Learn the Basics of What You Can Expect if You Are the Subject of an SEC Investigation

Learn the Basics of What You Can Expect if You Are the Subject of an SEC Investigation

The U.S. Securities and Exchange Commission (SEC) files hundreds of administrative and civil enforcement proceedings against people and businesses every year for breaking the country’s securities laws. The Division of Enforcement of the SEC is in charge of carrying out investigations. In order to seek criminal charges where necessary, the Division also collaborates closely with the U.S. Department of Justice (DOJ) and other law enforcement organizations in the U.S. and abroad.

Every SEC investigation is carried out in private. Through casual enquiries, witness interviews, scrutinizing bank and brokerage records, reviewing trading data, and other techniques, the facts are fully explored to the extent practicable. The Division may subpoena witnesses to appear in court and produce books, records, and other important documents with the issuing of a formal Order of Investigation.

After conducting the investigation, Division staff submit their findings to the SEC Commissioner for review. The Commissioner then decides whether to give the Division staff permission to file a case in federal court, bring an administrative action, or refer the matter to the DOJ for criminal prosecution. In reality, a lot of inquiries against securities fraud are settled out of court.

If you are the subject of an SEC investigation, the first thing to do is contact a federal fraud defense attorney. You can do that by calling Chambers Law Firm at 714-760-4088.

The SEC will look to collect a wide range of information during their investigation

The SEC looks into alleged violations of the securities laws using a variety of resources and techniques. The SEC typically issues administrative subpoenas or informal requests requesting pertinent documents and information from all parties involved. The SEC has rigorous guidelines for how such documents and information must be given electronically, and it employs a large workforce of experts to help the designated SEC staff members analyze the data collected.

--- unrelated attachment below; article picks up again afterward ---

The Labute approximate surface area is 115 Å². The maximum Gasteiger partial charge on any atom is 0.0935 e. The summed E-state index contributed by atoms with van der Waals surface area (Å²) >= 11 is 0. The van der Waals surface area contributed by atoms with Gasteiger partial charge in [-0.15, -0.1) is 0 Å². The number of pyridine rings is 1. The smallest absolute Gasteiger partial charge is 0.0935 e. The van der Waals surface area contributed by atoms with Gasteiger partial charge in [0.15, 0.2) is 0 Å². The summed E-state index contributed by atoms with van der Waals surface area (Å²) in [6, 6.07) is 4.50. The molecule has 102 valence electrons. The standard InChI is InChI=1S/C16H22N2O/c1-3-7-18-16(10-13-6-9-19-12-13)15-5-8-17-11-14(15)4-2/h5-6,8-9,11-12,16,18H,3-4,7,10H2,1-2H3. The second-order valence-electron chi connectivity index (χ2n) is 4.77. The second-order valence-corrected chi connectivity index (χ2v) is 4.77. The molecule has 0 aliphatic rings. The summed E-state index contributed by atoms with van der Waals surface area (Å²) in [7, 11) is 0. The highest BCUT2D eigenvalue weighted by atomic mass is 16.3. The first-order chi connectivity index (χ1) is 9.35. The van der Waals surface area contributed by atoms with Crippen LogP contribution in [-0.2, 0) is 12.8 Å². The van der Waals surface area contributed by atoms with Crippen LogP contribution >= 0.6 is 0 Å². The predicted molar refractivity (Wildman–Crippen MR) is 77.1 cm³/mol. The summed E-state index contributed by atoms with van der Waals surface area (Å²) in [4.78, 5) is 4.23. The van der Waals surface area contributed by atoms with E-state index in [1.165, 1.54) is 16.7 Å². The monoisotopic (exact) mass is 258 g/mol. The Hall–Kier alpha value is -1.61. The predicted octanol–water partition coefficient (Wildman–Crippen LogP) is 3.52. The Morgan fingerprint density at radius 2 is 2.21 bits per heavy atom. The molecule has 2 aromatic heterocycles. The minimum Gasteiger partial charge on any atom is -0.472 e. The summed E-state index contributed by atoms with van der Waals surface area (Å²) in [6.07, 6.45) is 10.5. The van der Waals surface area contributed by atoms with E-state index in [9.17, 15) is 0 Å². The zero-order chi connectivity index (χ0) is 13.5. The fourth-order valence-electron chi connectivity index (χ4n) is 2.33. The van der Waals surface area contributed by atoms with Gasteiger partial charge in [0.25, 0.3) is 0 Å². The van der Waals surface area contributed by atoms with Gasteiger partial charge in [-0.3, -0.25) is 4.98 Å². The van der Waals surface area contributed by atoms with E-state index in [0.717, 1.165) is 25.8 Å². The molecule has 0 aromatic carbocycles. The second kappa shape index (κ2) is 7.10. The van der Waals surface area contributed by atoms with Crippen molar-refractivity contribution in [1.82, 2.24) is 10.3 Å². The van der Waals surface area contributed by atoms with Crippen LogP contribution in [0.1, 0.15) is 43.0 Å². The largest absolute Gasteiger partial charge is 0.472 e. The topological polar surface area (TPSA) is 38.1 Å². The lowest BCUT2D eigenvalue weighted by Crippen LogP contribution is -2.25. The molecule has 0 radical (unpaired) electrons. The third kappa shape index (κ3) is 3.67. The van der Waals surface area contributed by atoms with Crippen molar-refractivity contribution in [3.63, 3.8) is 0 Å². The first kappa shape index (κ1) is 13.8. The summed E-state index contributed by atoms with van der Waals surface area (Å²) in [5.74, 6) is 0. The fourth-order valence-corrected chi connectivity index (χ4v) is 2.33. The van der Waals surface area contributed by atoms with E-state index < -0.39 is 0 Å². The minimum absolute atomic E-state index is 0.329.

Forensic accountants, economists, and securities law specialists are included in this. Additionally, the SEC frequently requests copies of chat room interactions, internal emails from business and personal accounts, and bank and trading account information.

The SEC has extensive authority to gather information formally and informally. Even over the phone, the SEC is permitted to conduct voluntary interviews. Additionally, the SEC has the authority to send voluntary Background Questionnaires to parties involved in a case, requesting personal data such as the witness’s date of birth and place of residence, names and account numbers for all securities and brokerage accounts, a list of all educational institutions attended and degrees obtained, as well as employment history.

Request a free legal consultation to find out what your options are

If you are facing an SEC investigation, or have reason to suspect you will soon do so, we invite you to contact a federal defense attorney for a free legal consultation. Contact Chambers Law Firm at 714-760-4088 now to get started.

Call Us Today